Samva, Sāṃvā, Shamva, Śaṃva: 8 definitions
Samva means something in Hinduism, Sanskrit, the history of ancient India, Marathi. If you want to know the exact meaning, history, etymology or English translation of this term then check out the descriptions on this page. Add your comment or reference to a book if you want to contribute to this summary article.
The Sanskrit term Śaṃva can be transliterated into English as Samva or Shamva, using the IAST transliteration scheme (?).
India history and geographySource: Cologne Digital Sanskrit Dictionaries: Indian Epigraphical Glossary
Samva.—(IE 8-1), mistake for saṃva which is an abbreviation of saṃvatsara. Note: samva is defined in the “Indian epigraphical glossary” as it can be found on ancient inscriptions commonly written in Sanskrit, Prakrit or Dravidian languages.
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Saṃva.—(IE 8-1) same as saṃvat; contraction of saṃvatsara. Note: saṃva is defined in the “Indian epigraphical glossary” as it can be found on ancient inscriptions commonly written in Sanskrit, Prakrit or Dravidian languages.
The history of India traces the identification of countries, villages, towns and other regions of India, as well as royal dynasties, rulers, tribes, local festivities and traditions and regional languages. Ancient India enjoyed religious freedom and encourages the path of Dharma, a concept common to Buddhism, Hinduism, and Jainism.
Languages of India and abroad
Marathi-English dictionarySource: DDSA: The Molesworth Marathi and English Dictionary
sāṃvā (सांवा).—a Void of thorns or prickles, inermis.
Marathi is an Indo-European language having over 70 million native speakers people in (predominantly) Maharashtra India. Marathi, like many other Indo-Aryan languages, evolved from early forms of Prakrit, which itself is a subset of Sanskrit, one of the most ancient languages of the world.
Sanskrit dictionarySource: DDSA: The practical Sanskrit-English dictionary
Śaṃva (शंव).—a. Happy, fortunate.
-vaḥ 1 Ploughing in the regular direction.
2) The thunderbolt of Indra.
3) The iron head of a pestle.Source: Cologne Digital Sanskrit Dictionaries: Shabda-Sagara Sanskrit-English Dictionary
(-vaḥ-vā-vaṃ) Fortunate, prosperous. m.
(-vaḥ) 1. The thunderbolt of Indra. 2. The iron head of a pestle. E. śa good fortune, and va poss. aff.; also as differently derived, read śamba and samba &c.Source: Cologne Digital Sanskrit Dictionaries: Benfey Sanskrit-English Dictionary
Śaṃva (शंव).—i. e. śam + va, I. adj. Prosperous, happy, [Bhaṭṭikāvya, (ed. Calc.)] 4, 18. Ii. m. 1. Indra's thunderbolt. 2. The iron head of a pestle.
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Śamva (शम्व).—n. The iron end of a pestle.Source: Cologne Digital Sanskrit Dictionaries: Monier-Williams Sanskrit-English Dictionary
1) Śaṃva (शंव):—a śaṃvara, śaṃvūka See śamba, śambara, śambūka, p.1055.
2) [from śam] b See śamba, p. 1055, col. 2.
3) Śamva (शम्व):—śamvat [wrong reading] for śamba and śaṃvat.
4) Saṃvā (संवा):—[=saṃ-vā] -√2. vā [Parasmaipada] -vāti, to blow at the same time, blow, [Taittirīya-brāhmaṇa; Mahābhārata]Source: Cologne Digital Sanskrit Dictionaries: Yates Sanskrit-English Dictionary
Śaṃva (शंव):—[(vaḥ-vā-vaṃ) a.] Fortunate, prosperous. m. The thunderbolt of Indra; iron head of a pestle.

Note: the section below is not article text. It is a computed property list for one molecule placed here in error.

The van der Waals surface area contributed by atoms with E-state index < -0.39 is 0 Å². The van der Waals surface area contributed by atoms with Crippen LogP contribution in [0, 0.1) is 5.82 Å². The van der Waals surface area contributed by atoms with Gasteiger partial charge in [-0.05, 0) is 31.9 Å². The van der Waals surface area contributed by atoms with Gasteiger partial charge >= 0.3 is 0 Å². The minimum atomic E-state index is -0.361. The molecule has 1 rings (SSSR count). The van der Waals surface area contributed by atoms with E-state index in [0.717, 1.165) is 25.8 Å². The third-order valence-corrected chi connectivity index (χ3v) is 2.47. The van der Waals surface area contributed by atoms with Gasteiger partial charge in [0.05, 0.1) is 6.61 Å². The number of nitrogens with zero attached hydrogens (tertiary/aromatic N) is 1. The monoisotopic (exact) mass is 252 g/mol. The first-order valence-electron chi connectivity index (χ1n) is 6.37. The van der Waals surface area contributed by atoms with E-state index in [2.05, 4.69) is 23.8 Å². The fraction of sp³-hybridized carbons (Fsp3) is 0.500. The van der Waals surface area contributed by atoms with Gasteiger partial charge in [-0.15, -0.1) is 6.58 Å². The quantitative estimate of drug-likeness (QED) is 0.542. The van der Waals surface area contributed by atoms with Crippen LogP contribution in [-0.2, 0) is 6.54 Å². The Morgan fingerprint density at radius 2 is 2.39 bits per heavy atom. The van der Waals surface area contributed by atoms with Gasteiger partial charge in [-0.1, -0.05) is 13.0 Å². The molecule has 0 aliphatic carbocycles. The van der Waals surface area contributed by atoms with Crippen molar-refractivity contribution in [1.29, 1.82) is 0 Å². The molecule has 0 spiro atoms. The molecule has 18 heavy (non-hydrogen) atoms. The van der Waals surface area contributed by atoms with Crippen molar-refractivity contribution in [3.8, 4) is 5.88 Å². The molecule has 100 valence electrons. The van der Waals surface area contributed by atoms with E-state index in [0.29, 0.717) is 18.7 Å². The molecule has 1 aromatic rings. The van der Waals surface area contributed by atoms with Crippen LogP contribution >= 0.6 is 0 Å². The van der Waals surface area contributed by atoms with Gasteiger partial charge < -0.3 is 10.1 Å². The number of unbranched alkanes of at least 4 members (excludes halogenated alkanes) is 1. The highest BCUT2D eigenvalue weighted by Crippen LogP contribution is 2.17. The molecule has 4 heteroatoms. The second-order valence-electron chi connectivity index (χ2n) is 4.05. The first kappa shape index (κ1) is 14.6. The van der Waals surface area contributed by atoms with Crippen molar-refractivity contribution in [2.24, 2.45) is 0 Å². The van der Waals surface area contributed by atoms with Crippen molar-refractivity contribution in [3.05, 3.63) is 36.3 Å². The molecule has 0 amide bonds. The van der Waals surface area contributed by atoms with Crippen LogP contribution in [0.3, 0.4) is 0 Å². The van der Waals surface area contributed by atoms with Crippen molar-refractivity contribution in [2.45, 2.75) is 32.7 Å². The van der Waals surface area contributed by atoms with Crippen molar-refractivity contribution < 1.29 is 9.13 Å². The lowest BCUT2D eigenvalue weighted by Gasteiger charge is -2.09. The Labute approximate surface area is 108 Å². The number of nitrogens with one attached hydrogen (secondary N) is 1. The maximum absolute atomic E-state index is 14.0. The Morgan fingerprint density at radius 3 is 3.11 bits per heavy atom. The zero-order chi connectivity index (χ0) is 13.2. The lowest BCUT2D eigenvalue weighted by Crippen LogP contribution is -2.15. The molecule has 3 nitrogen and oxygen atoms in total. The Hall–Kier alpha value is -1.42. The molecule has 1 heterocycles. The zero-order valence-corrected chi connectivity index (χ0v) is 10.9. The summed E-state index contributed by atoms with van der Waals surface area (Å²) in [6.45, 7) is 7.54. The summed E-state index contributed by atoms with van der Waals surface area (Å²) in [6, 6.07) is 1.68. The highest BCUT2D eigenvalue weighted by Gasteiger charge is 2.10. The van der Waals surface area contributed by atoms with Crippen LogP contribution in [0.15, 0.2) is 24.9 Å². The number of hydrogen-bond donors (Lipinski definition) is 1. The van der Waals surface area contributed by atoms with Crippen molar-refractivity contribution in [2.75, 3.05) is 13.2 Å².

[Sanskrit to German] (Deutsch Wörterbuch)Source: Cologne Digital Sanskrit Dictionaries: Böhtlingk and Roth Grosses Petersburger Wörterbuch
Śaṃva (शंव):—(von 5. śam) [Vopadeva’s Grammatik 7, 31.] m. = muṣalāgrasthalauhamaṇḍalaka und vajra [Dharaṇīkoṣa im Śabdakalpadruma] — Vgl. śamba .
Sanskrit, also spelled संस्कृतम् (saṃskṛtam), is an ancient language of India commonly seen as the grandmother of the Indo-European language family (even English!). Closely allied with Prakrit and Pali, Sanskrit is more exhaustive in both grammar and terms and has the most extensive collection of literature in the world, greatly surpassing its sister-languages Greek and Latin.
See also (Relevant definitions)
Starts with (+274): Samvac, Samvacaka, Samvacchara, Samvachaka, Samvachya, Samvacya, Samvad, Samvada, Samvadabhijayana, Samvadacintamani, Samvadada, Samvadaka, Samvadana, Samvadara, Samvadasundara, Samvaddha, Samvaddhamana, Samvaddhana, Samvaddhati, Samvaddhesi.
Search found 5 books and stories containing Samva, Sāṃvā, Shamva, Śaṃva, Saṃva, Śamva, Saṃvā, Sam-va, Saṃ-vā; (plurals include: Samvas, Sāṃvās, Shamvas, Śaṃvas, Saṃvas, Śamvas, Saṃvās, vas, vās). You can also click to the full overview containing English textual excerpts. Below are direct links for the most relevant articles:
Harivamsha Purana (by Manmatha Nath Dutt)
Chapter 97 - Vajranabha Wants to Conquer the Celestial Region < [Book 2 - Vishnu Parva]
Chapter 85 - War between Krishna and Asuras < [Book 2 - Vishnu Parva]
Chapter 98 - The Destruction of Vajranabha < [Book 2 - Vishnu Parva]
The Mahabharata (English) (by Kisari Mohan Ganguli)
Section XVI < [Arjunabhigamana Parva]
Section XXXIII < [Rajasuyika Parva]
Section CXX < [Tirtha-yatra Parva]
The Ramayana of Valmiki (by Hari Prasad Shastri)
Chapter 3 - Hanuman enters the City < [Book 5 - Sundara-kanda]
Chapter 1 - The Departure of Hanuman < [Book 5 - Sundara-kanda]
The Devi Bhagavata Purana (by Swami Vijñanananda)
The Garuda Purana (by Manmatha Nath Dutt)
Chapter CXXXIX - Genealogy of the princes of the lunar race < [Brihaspati (Nitisara) Samhita]